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Affect, aliens, and crisis in Nacho Vigalondo’s Extraterrestre

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This article will analyse how Nacho Vialgondo’s Extraterrestre (2011) first deploys and then intentionally confuses genre tropes as a way to comment on the housing crisis in Spain that was reaching its apex at the time of the film’s release. Specifically, Extraterrestre, marketed as a science fiction thriller, tells the story of an alien invasion in Madrid through the emotional arc of a melodrama. While staying away from overtly political commentary, Extraterrestre’s focus on romance and the home emphasizes how individuals respond in moments of crisis. Rather than focus on heroes who fight a spatial invasion and deterritorilization, the writer-director follows four protagonists who decide to isolate themselves from the outside danger, too absorbed in their romantic trysts to react rationally. This generic juxtaposition creates emotional dissonance in the spectator that allows for a consideration of affect as tool of hegemony. Social geographer Nigel Thrift refers to the relationship between affect and power as an ‘emotional regime’ that is manipulated by political, spatial and economic actors. To this end, my reading of the film is primarily informed by urban theory, especially how affect is produced and, in turn, produces space.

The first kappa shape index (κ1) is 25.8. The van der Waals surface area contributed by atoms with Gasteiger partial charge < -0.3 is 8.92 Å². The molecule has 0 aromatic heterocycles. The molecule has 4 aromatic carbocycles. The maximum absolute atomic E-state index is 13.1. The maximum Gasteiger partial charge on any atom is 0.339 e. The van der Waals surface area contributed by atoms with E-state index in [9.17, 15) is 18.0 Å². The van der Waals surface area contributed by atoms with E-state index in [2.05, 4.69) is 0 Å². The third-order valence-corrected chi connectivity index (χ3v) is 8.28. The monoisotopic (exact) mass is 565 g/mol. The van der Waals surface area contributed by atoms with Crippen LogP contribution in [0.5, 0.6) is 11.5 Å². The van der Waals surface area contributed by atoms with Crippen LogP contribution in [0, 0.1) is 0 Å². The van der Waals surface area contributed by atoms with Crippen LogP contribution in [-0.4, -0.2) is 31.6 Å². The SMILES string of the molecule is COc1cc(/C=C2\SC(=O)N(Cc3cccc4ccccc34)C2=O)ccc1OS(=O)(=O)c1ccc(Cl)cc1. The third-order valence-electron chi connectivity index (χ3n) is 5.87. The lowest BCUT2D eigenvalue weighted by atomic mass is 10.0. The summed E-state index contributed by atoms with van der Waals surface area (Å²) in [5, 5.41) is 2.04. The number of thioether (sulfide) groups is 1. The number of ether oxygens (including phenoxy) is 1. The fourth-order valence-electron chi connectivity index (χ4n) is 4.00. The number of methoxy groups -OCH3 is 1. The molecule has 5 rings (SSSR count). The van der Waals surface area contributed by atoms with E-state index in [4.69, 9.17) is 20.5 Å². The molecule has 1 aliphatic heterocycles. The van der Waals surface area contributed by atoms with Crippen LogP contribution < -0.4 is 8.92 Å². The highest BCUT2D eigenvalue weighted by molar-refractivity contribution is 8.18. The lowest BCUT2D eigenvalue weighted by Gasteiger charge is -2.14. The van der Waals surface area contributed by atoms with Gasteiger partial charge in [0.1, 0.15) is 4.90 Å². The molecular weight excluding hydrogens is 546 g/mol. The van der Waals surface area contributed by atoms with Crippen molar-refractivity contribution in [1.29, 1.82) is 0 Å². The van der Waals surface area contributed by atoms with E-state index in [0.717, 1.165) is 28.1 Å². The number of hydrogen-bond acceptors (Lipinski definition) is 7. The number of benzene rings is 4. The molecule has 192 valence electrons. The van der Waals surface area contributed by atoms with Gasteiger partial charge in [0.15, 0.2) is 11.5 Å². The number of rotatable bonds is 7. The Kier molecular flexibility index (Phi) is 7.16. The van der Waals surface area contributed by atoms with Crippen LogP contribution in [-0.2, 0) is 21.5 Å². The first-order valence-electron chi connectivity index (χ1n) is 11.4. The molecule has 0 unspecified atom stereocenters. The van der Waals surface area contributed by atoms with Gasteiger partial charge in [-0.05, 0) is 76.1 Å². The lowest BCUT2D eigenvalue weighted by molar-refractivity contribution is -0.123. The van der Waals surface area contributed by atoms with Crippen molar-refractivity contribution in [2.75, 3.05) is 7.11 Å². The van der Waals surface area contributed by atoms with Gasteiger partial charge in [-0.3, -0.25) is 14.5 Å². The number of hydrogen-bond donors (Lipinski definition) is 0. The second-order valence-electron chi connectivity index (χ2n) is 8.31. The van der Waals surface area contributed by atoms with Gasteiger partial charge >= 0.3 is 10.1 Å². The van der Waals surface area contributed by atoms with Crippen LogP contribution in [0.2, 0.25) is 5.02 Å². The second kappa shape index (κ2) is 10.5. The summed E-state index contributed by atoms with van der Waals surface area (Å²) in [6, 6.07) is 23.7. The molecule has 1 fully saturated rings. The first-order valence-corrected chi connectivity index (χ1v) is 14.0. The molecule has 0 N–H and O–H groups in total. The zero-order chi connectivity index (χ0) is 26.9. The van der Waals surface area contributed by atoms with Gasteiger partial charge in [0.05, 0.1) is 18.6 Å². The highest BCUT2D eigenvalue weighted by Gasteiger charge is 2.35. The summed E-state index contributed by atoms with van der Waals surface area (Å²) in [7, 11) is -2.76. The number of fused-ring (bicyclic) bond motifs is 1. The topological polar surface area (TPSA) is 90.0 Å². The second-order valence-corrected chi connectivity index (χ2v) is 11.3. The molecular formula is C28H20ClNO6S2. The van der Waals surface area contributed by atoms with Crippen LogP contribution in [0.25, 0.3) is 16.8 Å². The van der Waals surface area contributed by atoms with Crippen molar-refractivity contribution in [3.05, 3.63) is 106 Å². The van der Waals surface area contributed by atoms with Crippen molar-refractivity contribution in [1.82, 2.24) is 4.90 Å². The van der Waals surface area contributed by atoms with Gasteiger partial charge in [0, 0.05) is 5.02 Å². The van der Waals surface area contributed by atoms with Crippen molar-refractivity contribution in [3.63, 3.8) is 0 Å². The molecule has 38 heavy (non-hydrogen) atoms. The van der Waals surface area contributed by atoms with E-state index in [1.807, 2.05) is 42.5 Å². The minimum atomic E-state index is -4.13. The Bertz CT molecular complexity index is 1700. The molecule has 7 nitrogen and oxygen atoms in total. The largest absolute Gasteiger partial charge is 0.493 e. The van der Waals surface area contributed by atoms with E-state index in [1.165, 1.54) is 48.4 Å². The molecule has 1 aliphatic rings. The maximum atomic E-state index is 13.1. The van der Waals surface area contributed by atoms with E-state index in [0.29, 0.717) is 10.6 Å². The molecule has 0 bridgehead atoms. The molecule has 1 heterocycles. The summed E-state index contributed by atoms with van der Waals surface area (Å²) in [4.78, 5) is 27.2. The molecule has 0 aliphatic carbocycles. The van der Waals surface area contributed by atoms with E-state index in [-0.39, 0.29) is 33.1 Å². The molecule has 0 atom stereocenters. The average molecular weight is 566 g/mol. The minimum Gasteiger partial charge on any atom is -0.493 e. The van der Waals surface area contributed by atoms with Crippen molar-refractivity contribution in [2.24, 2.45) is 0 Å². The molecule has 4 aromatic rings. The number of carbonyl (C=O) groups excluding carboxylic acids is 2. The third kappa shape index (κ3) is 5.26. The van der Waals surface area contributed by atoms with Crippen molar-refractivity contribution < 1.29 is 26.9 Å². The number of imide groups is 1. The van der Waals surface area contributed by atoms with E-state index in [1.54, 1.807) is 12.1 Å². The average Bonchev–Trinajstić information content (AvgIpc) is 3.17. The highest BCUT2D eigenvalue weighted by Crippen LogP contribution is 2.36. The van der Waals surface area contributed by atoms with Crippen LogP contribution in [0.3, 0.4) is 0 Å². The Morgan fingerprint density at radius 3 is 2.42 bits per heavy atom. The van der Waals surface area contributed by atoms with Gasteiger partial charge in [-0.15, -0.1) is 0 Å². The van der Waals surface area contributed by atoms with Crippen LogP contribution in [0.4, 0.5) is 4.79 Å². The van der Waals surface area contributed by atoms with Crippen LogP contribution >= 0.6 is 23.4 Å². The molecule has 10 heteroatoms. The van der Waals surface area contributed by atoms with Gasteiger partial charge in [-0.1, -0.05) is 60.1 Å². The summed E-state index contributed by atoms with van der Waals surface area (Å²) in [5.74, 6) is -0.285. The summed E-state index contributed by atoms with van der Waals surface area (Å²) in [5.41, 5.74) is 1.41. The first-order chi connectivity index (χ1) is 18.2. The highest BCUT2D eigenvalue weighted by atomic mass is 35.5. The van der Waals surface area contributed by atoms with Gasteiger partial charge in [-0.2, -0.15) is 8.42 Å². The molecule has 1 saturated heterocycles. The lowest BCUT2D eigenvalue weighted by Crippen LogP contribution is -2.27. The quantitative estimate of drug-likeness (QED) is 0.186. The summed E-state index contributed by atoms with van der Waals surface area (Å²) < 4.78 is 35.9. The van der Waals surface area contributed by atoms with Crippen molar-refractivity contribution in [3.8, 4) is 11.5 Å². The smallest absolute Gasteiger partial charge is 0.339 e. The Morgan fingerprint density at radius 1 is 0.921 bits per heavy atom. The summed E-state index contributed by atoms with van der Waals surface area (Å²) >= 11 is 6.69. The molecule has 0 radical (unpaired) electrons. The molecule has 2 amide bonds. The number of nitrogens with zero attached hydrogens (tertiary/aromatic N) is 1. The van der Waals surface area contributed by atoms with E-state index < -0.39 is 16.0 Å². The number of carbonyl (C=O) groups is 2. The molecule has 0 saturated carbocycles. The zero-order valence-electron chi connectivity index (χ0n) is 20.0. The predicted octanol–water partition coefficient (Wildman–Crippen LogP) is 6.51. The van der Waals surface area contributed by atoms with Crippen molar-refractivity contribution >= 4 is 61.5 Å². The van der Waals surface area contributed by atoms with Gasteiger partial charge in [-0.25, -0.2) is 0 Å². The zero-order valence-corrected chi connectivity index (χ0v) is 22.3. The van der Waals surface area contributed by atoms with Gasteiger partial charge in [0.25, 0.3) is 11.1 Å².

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Keywords: Extraterrestre; Nacho Vigalondo; affect; emotion; film; housing crisis

Document Type: Research Article

Affiliations: College of Charleston

Publication date: June 1, 2017

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  • The International Journal of Iberian Studies (IJIS) is the academic journal for scholars from around the world whose research focuses on contemporary Spain and Portugal from a range of disciplinary perspectives. IJIS is interested in history (20th century onwards), government and politics; foreign policy and international relations.
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